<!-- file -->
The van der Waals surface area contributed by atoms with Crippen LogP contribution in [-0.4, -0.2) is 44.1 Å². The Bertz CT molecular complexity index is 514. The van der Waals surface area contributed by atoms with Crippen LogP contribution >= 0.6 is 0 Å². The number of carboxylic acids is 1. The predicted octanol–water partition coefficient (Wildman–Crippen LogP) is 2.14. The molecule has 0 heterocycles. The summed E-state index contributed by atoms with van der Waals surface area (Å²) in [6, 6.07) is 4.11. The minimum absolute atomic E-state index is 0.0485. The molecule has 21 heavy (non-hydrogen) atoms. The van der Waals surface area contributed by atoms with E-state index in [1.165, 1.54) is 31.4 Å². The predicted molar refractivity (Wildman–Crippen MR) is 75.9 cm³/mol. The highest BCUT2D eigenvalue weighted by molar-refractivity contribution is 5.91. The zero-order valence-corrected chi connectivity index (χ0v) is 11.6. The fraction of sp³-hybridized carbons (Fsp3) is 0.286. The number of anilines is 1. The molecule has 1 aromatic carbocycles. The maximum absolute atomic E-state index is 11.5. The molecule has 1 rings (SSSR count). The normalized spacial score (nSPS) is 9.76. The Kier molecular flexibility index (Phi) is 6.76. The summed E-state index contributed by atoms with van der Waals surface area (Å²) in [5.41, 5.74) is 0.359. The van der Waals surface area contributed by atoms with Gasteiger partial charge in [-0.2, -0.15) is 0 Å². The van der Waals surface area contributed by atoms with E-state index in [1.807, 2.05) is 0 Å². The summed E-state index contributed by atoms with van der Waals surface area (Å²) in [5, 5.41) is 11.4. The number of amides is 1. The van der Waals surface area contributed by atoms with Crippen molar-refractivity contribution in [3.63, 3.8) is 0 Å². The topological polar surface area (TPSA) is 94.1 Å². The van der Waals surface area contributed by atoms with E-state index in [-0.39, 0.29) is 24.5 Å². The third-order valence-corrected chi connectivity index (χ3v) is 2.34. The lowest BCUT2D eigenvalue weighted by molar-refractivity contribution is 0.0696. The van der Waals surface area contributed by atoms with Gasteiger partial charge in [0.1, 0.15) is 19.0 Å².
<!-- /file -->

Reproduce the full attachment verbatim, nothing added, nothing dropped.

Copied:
The van der Waals surface area contributed by atoms with Crippen LogP contribution in [-0.4, -0.2) is 44.1 Å². The Bertz CT molecular complexity index is 514. The van der Waals surface area contributed by atoms with Crippen LogP contribution >= 0.6 is 0 Å². The number of carboxylic acids is 1. The predicted octanol–water partition coefficient (Wildman–Crippen LogP) is 2.14. The molecule has 0 heterocycles. The summed E-state index contributed by atoms with van der Waals surface area (Å²) in [6, 6.07) is 4.11. The minimum absolute atomic E-state index is 0.0485. The molecule has 21 heavy (non-hydrogen) atoms. The van der Waals surface area contributed by atoms with E-state index in [1.165, 1.54) is 31.4 Å². The predicted molar refractivity (Wildman–Crippen MR) is 75.9 cm³/mol. The highest BCUT2D eigenvalue weighted by molar-refractivity contribution is 5.91. The zero-order valence-corrected chi connectivity index (χ0v) is 11.6. The fraction of sp³-hybridized carbons (Fsp3) is 0.286. The number of anilines is 1. The molecule has 1 aromatic carbocycles. The maximum absolute atomic E-state index is 11.5. The molecule has 1 rings (SSSR count). The normalized spacial score (nSPS) is 9.76. The Kier molecular flexibility index (Phi) is 6.76. The summed E-state index contributed by atoms with van der Waals surface area (Å²) in [5.41, 5.74) is 0.359. The van der Waals surface area contributed by atoms with Gasteiger partial charge in [-0.2, -0.15) is 0 Å². The van der Waals surface area contributed by atoms with E-state index in [1.807, 2.05) is 0 Å². The summed E-state index contributed by atoms with van der Waals surface area (Å²) in [5, 5.41) is 11.4. The number of amides is 1. The van der Waals surface area contributed by atoms with Crippen molar-refractivity contribution in [3.63, 3.8) is 0 Å². The topological polar surface area (TPSA) is 94.1 Å². The van der Waals surface area contributed by atoms with E-state index in [-0.39, 0.29) is 24.5 Å². The third-order valence-corrected chi connectivity index (χ3v) is 2.34. The lowest BCUT2D eigenvalue weighted by molar-refractivity contribution is 0.0696. The van der Waals surface area contributed by atoms with Gasteiger partial charge in [0.1, 0.15) is 19.0 Å².